In a recent article in Christianity Today, Lisa Fields, an expert on biblical literacy, said: “When it relates to biblical literacy, I always think of Ezekiel, when God commands him to eat the whole scroll, and it will be sweet and then bitter. It just reminds me that in Scripture there will be some bitter portions and some sweet portions. There are some difficult things I have to wrestle with, but because I believe God has called me to this work, I have to take all of it” (“Black Bible Reading Endures,” Christianity Today, January/February 2019, 17).
It is true that the Bible does not sugar-coat the fact that the wages of sin is death and that there will be suffering in this world. It does not hide the fact that people turned against God, that there was betrayal and hardship among God’s people that still happen today. We cannot change the fact that there is sin in the world and that there will bad days sometimes as we wait for the Last Day to come.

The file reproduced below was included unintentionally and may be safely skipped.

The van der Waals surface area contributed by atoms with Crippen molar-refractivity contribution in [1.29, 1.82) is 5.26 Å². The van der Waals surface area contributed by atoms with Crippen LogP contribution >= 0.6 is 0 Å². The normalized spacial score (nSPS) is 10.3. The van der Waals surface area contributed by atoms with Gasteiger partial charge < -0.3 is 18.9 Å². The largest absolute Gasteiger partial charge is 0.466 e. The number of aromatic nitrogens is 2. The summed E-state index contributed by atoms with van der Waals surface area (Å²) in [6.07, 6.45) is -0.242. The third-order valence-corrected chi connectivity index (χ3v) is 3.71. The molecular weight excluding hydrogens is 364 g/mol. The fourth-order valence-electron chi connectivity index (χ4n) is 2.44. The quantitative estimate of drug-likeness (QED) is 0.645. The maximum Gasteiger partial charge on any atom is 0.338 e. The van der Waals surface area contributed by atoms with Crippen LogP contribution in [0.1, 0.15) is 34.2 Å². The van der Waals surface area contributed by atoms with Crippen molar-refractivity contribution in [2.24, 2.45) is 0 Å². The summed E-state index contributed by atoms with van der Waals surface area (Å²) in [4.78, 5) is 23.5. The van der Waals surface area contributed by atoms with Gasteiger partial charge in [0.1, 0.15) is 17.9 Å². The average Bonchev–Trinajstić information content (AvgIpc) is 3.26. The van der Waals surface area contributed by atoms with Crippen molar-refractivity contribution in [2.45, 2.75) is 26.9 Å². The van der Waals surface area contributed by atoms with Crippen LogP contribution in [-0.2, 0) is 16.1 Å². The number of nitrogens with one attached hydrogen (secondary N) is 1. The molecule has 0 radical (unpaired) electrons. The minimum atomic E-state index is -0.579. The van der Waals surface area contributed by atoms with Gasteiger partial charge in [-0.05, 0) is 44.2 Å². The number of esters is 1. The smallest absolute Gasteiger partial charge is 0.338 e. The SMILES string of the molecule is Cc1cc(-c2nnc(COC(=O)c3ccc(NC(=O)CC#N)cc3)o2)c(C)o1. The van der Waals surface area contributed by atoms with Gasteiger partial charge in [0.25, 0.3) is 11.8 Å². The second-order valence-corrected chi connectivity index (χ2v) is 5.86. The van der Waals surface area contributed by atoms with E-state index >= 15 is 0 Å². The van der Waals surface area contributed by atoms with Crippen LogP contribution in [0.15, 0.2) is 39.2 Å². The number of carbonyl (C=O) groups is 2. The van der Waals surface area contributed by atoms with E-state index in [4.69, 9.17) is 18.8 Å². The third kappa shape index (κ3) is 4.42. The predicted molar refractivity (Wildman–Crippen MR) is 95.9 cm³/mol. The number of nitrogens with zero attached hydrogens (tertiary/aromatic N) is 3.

But the sweet news comes from St. Peter who tells us, “Rejoice inasmuch as you participate in the sufferings of Christ, so that you may be overjoyed when his glory is revealed.” (1 Peter 4:13). The sweetness is revealed in Revelation 21:3-5 in John’s vision of heaven:
“And I heard a loud voice from the throne saying, ‘Look! God’s dwelling place is now among the people, and he will dwell with them. They will be his people, and God himself will be with them and be their God. He will wipe every tear from their eyes. There will be no more death or mourning or crying or pain, for the old order of things has passed away.’ He who was seated on the throne said, ‘I am making everything new!’ Then he said, ‘Write this down, for these words are trustworthy and true.’”
In the end in the bliss of heaven the bitterness will be no more and we will only taste the sweetness of salvation won for us in Jesus.
Let the first thing we do each day until that time always be to “taste and see that the Lord is good” (Psalm 34:8). That sweetness of the goodness of the Lord supersedes all bitterness.